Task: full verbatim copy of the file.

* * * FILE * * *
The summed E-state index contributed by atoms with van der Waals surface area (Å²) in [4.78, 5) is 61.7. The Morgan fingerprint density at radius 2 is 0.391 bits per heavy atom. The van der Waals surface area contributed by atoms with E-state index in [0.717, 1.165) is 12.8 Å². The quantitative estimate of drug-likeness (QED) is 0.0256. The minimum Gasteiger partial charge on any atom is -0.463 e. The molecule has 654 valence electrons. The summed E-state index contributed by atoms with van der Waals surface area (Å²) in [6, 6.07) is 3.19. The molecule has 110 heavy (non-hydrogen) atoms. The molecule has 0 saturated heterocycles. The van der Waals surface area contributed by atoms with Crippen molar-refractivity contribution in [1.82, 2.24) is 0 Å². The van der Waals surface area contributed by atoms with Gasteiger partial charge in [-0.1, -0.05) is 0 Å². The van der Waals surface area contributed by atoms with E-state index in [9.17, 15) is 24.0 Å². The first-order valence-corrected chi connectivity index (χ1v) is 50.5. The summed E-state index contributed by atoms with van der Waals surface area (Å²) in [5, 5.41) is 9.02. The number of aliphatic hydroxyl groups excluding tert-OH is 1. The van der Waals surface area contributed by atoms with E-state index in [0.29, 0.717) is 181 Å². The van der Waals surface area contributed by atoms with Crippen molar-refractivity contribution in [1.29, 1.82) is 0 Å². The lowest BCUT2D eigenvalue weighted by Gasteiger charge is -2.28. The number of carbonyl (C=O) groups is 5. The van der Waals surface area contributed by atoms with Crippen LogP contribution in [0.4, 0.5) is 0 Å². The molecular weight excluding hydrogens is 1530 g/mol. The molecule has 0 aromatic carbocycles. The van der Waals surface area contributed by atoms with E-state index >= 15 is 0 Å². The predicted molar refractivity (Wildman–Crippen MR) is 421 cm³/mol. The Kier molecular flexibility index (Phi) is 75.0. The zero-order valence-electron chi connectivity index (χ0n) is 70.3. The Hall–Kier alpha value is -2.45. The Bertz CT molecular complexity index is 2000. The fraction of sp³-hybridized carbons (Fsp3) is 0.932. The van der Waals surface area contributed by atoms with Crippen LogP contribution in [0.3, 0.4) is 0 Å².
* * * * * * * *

The summed E-state index contributed by atoms with van der Waals surface area (Å²) in [4.78, 5) is 61.7. The Morgan fingerprint density at radius 2 is 0.391 bits per heavy atom. The van der Waals surface area contributed by atoms with E-state index in [0.717, 1.165) is 12.8 Å². The quantitative estimate of drug-likeness (QED) is 0.0256. The minimum Gasteiger partial charge on any atom is -0.463 e. The molecule has 654 valence electrons. The summed E-state index contributed by atoms with van der Waals surface area (Å²) in [6, 6.07) is 3.19. The molecule has 110 heavy (non-hydrogen) atoms. The molecule has 0 saturated heterocycles. The van der Waals surface area contributed by atoms with Crippen molar-refractivity contribution in [1.82, 2.24) is 0 Å². The van der Waals surface area contributed by atoms with Gasteiger partial charge in [-0.1, -0.05) is 0 Å². The van der Waals surface area contributed by atoms with E-state index in [9.17, 15) is 24.0 Å². The first-order valence-corrected chi connectivity index (χ1v) is 50.5. The summed E-state index contributed by atoms with van der Waals surface area (Å²) in [5, 5.41) is 9.02. The number of aliphatic hydroxyl groups excluding tert-OH is 1. The van der Waals surface area contributed by atoms with E-state index in [0.29, 0.717) is 181 Å². The van der Waals surface area contributed by atoms with Crippen molar-refractivity contribution in [1.29, 1.82) is 0 Å². The lowest BCUT2D eigenvalue weighted by Gasteiger charge is -2.28. The number of carbonyl (C=O) groups is 5. The van der Waals surface area contributed by atoms with Crippen LogP contribution in [0.4, 0.5) is 0 Å². The molecular weight excluding hydrogens is 1530 g/mol. The molecule has 0 aromatic carbocycles. The van der Waals surface area contributed by atoms with E-state index >= 15 is 0 Å². The predicted molar refractivity (Wildman–Crippen MR) is 421 cm³/mol. The Kier molecular flexibility index (Phi) is 75.0. The zero-order valence-electron chi connectivity index (χ0n) is 70.3. The Hall–Kier alpha value is -2.45. The Bertz CT molecular complexity index is 2000. The fraction of sp³-hybridized carbons (Fsp3) is 0.932. The van der Waals surface area contributed by atoms with Crippen LogP contribution in [0.3, 0.4) is 0 Å².